CHICAGO – Wisconsin Gov. Scott Walker has proposed a $68 billion two-year operating budget that cuts income taxes, provides nearly $1 billion in borrowing for transportation projects, and replenishes the state’s exhausted authorization to refund general obligation debt.

Though Democrats decried the Republican governor’s education plans and refusal to participate in the federal health care law’s Medicaid expansion, the response was more muted than opposition to Walker’s deep cuts proposed two years ago to eliminate a $3.6 billion deficit.

“Two years later and Wisconsin has a budget surplus and our unemployment rate is down to 6.6%,” Walker said in his budget address Wednesday evening. “This allows us to invest in our priorities — priorities I’ve talked about in every corner of our state over the past few months — creating jobs, developing the workforce, transforming education, reforming government, and investing in our infrastructure.”

The $68 billion operating budget includes spending of $33.7 billion in fiscal 2014 beginning July 1 and $34.3 billion in fiscal 2015. The fiscal 2014 budget marks a 3% increase over the current fiscal year and it rises by 2.1% in the second year of the proposed budget. No new or higher taxes or fees are proposed.

The operating budget provides bonding support for transportation-related and some other projects and reauthorizes previously approved general fund supported borrowing, but the bulk of state spending on capital projects will be submitted separately in an amendment after it is reviewed by the State Building Commission in March.

The budget provides authorization to refund up to $2 billion of tax-supported general obligation debt. The state has exhausted all of its GO refunding authority leaving it at risk of losing out on potential interest-rate savings as refunding opportunities are now available, assistant capital finance David Erdman recently warned. Budget documents note that refundings over the last decade have generated about $100 million in savings.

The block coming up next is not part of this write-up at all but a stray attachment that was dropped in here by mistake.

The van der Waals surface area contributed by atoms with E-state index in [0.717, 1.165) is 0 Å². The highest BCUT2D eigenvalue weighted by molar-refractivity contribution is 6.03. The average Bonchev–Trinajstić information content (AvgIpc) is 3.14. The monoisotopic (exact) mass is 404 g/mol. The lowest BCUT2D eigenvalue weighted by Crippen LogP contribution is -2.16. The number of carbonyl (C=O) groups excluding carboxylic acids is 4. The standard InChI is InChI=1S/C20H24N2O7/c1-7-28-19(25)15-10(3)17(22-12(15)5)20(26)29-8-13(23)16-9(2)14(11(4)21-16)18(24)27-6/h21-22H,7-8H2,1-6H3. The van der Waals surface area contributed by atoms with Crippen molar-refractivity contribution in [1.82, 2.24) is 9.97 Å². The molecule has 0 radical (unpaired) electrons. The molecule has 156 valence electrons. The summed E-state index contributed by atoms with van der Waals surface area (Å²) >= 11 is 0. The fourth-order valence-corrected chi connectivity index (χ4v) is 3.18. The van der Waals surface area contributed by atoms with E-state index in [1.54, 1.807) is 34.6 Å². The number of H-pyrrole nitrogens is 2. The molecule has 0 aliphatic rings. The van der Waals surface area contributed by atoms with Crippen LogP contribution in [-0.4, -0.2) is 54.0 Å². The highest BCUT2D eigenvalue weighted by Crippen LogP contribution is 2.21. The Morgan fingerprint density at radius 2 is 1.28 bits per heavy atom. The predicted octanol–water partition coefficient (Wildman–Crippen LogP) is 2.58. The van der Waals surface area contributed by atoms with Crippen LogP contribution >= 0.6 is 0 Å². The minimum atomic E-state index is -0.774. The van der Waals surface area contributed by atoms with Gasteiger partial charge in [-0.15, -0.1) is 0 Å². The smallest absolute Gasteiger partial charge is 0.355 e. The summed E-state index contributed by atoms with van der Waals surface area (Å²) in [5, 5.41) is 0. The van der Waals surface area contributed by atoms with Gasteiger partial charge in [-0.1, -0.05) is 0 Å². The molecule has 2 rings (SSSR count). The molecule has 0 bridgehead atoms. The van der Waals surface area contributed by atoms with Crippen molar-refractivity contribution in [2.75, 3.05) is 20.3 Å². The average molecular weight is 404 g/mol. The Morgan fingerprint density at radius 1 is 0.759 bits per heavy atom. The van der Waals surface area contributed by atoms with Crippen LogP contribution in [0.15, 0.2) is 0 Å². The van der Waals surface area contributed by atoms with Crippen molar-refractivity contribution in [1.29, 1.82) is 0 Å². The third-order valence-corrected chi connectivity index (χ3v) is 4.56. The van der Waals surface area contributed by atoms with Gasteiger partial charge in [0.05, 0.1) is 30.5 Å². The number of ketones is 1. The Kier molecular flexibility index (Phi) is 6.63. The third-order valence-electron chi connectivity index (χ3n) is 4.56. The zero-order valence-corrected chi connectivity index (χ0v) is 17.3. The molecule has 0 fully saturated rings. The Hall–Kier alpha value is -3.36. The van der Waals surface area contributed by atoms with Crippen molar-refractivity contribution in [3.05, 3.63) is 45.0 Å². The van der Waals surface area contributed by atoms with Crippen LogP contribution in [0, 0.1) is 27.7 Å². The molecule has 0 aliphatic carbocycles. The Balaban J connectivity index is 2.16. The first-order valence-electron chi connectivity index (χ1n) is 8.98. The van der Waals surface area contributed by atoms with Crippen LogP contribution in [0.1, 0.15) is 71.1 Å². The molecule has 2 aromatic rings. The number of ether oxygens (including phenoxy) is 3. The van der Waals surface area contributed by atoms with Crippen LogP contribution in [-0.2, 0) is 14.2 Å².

“This authorization can only be used for refunding transactions that have debt service savings to the state,” budget documents read. The statement is a reference to the state’s reliance in its last few budgets on debt restructuring that pushed out near-term maturities for budget relief.

While Walker’s 2012-2013 budget sharply curtailed the use of one-shots, it did include $340 million in one-time savings from debt restructuring. The proposed budget ends that practice.

The budget reauthorizes $2 billion of previously approved general fund-support borrowing for projects. The figure includes $708 million for environmental and water programs and $1.3 billion for other projects.

The budget bolsters state spending on transportation by about $824 million to $6.4 billion. Borrowing will cover about $995 million of the tab, including $578 million of general fund supported bonding and $417 million of revenue bonding, Erdman said. That’s up by about $200 million from the $780 million in debt issuance for transportation projects authorized in the current budget.